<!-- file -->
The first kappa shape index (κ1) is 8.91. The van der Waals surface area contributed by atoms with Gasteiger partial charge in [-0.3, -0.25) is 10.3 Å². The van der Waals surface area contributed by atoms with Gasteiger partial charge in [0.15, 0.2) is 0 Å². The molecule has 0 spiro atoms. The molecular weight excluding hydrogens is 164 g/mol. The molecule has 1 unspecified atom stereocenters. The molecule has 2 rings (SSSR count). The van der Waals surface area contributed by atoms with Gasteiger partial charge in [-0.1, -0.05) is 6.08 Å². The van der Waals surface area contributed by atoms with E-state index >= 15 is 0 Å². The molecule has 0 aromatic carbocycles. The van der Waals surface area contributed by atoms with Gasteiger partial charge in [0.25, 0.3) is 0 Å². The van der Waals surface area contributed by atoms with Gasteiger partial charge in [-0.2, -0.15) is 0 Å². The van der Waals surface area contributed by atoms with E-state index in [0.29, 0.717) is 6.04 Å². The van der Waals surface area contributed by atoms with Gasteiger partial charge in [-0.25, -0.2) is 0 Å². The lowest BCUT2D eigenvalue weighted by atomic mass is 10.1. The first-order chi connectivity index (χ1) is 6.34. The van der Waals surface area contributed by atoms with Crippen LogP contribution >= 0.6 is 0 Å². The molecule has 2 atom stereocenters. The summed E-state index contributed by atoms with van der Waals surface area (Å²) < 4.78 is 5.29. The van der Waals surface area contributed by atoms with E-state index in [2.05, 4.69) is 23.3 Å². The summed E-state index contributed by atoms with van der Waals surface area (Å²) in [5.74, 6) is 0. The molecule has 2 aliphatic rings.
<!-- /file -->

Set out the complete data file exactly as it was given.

The first kappa shape index (κ1) is 8.91. The van der Waals surface area contributed by atoms with Gasteiger partial charge in [-0.3, -0.25) is 10.3 Å². The van der Waals surface area contributed by atoms with Gasteiger partial charge in [0.15, 0.2) is 0 Å². The molecule has 0 spiro atoms. The molecular weight excluding hydrogens is 164 g/mol. The molecule has 1 unspecified atom stereocenters. The molecule has 2 rings (SSSR count). The van der Waals surface area contributed by atoms with Gasteiger partial charge in [-0.1, -0.05) is 6.08 Å². The van der Waals surface area contributed by atoms with E-state index >= 15 is 0 Å². The molecule has 0 aromatic carbocycles. The van der Waals surface area contributed by atoms with Gasteiger partial charge in [0.25, 0.3) is 0 Å². The van der Waals surface area contributed by atoms with Gasteiger partial charge in [-0.2, -0.15) is 0 Å². The van der Waals surface area contributed by atoms with E-state index in [0.29, 0.717) is 6.04 Å². The van der Waals surface area contributed by atoms with Gasteiger partial charge in [-0.25, -0.2) is 0 Å². The lowest BCUT2D eigenvalue weighted by atomic mass is 10.1. The first-order chi connectivity index (χ1) is 6.34. The van der Waals surface area contributed by atoms with Crippen LogP contribution >= 0.6 is 0 Å². The molecule has 2 atom stereocenters. The summed E-state index contributed by atoms with van der Waals surface area (Å²) < 4.78 is 5.29. The van der Waals surface area contributed by atoms with E-state index in [2.05, 4.69) is 23.3 Å². The summed E-state index contributed by atoms with van der Waals surface area (Å²) in [5.74, 6) is 0. The molecule has 2 aliphatic rings.